Andersen willingly left one of the Big Ten’s most desirable jobs (Wisconsin) to go coach at Oregon State, a job that Mike Riley mastered in his decade-plus in Corvallis, but one that remains among the nation’s most difficult. Riley perfected the ability to mine local junior colleges for under-noticed talent and find the type of two-star talents who would develop into contributors and occasionally stars.
Andersen is now building the program his way, and he achieved the momentum win he needed for recruiting and to build excitement for next season when the Beavers stunned Oregon 34–24 in the Civil War for the first time since 2007. Now, Andersen needs to determine how he’s going to keep up in the Pac-12 North, a division with two of the nation’s best coaches (Washington’s Chris Petersen, Stanford’s David Shaw), two promising first-year guys (Oregon’s Willie Taggart and Cal’s Justin Wilcox) and s wily veteran (Mike Leach).
The good sign? The Beavers have likable options at starting quarterback and running back. The best player on the offense is running back Ryan Nall, who finished 2016 with 951 yards, 13 touchdowns and 6.5 yards per carry despite missing two games to injury and playing most of the season hobbled by a foot injury. His 221-yard, three-touchdown performance against Cal and 155-yard, four-touchdown performance against Oregon were probably the two best individual games of any Oregon State player last season, and he’ll enter 2017 as the focal point for the offense. At quarterback, Andersen has three desirable options in Marcus McMaryion, Darrell Garrettson—both of them saw game action in 2016—and Jake Luton.
The Beavers will need to improve a porous run defense, which finished 102nd in the nation in 2016, to make the jump from 4–8 to bowl eligibility. But the biggest inhibitor probably will be the schedule, which features non-conference tilts against Minnesota and Colorado State.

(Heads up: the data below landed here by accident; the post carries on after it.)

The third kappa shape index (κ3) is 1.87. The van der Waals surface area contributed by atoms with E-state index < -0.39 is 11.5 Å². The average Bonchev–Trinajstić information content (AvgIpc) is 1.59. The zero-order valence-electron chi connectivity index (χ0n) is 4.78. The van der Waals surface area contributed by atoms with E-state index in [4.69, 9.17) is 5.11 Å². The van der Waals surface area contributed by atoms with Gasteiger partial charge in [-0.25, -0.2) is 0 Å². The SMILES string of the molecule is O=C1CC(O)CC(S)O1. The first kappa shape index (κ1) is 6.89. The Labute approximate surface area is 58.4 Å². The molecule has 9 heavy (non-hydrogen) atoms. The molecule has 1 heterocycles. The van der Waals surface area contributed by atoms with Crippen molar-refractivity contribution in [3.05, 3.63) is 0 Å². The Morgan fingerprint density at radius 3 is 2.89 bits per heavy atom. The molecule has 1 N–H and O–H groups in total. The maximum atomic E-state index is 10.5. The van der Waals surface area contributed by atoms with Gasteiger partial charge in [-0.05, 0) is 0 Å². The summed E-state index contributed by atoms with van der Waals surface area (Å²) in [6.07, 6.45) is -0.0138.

While a new athletic director is often bad news for a sitting head coach, Andersen’s stock probably improved with the hiring of Scott Barnes, who worked with Andersen at Utah State. Andersen’s crusty and intense demeanor is a notable change from the gentler and more positive attitude of Riley, but the Beavers look like a team headed in the right direction.
Narduzzi is probably in the best position of any coach on this list. Pitt has logged back-to-back eight-win seasons since he took over for Paul Chryst, and the Panthers have played an exciting football both years. Narduzzi is a defensive-oriented coach, but Pitt averaged over 40 points per game in 2016, good for 10th in the nation.
The problem is offensive coordinator Matt Canada left to be the offensive coordinator at LSU, just one year after Jim Chaney left to take the offensive coordinator job at Georgia. Pitt has long felt like nothing but a layover for collegiate coaches, but Narduzzi has established the trappings of a sturdy college program even if his coaching turnover is higher than he’d like it to be.
On top of Canada’s departure, the Panthers’ offensive production is going to decrease this fall with the departure of starting quarterback Nathan Peterman and all-time leading school rusher James Conner. But perhaps this will be the time for Narduzzi to build the Pitt defense in the mold of the ferocious units he coached as Michigan State’s defensive coordinator. Pitt finished with the 100th total defense last year (part of that was due to the speed and productivity of its offense) and will need to improve to avoid an overall regression in Narduzzi’s third year. There’s little indication what new offensive coordinator Shawn Watson will bring, but it seems unlikely that the Panthers will go quite as fast as last season.
Narduzzi has delivered energy to a program that needed a jolt after seemingly endless coaching turnover (remember when Todd Graham left the program after one year?), so he’s as safe a candidate as there is on this list. What he needs to avoid is a major step back after a strong first two seasons.
For Morris, the explanation is short. He signed a huge contract extension last year after flirting with taking the Baylor job, so he’ll almost certainly have the option to remain in Dallas for more seasons. The question is, if a significant Big 12 or ACC job opens after this season, will he jump to try his hand as a Power 5 head coach?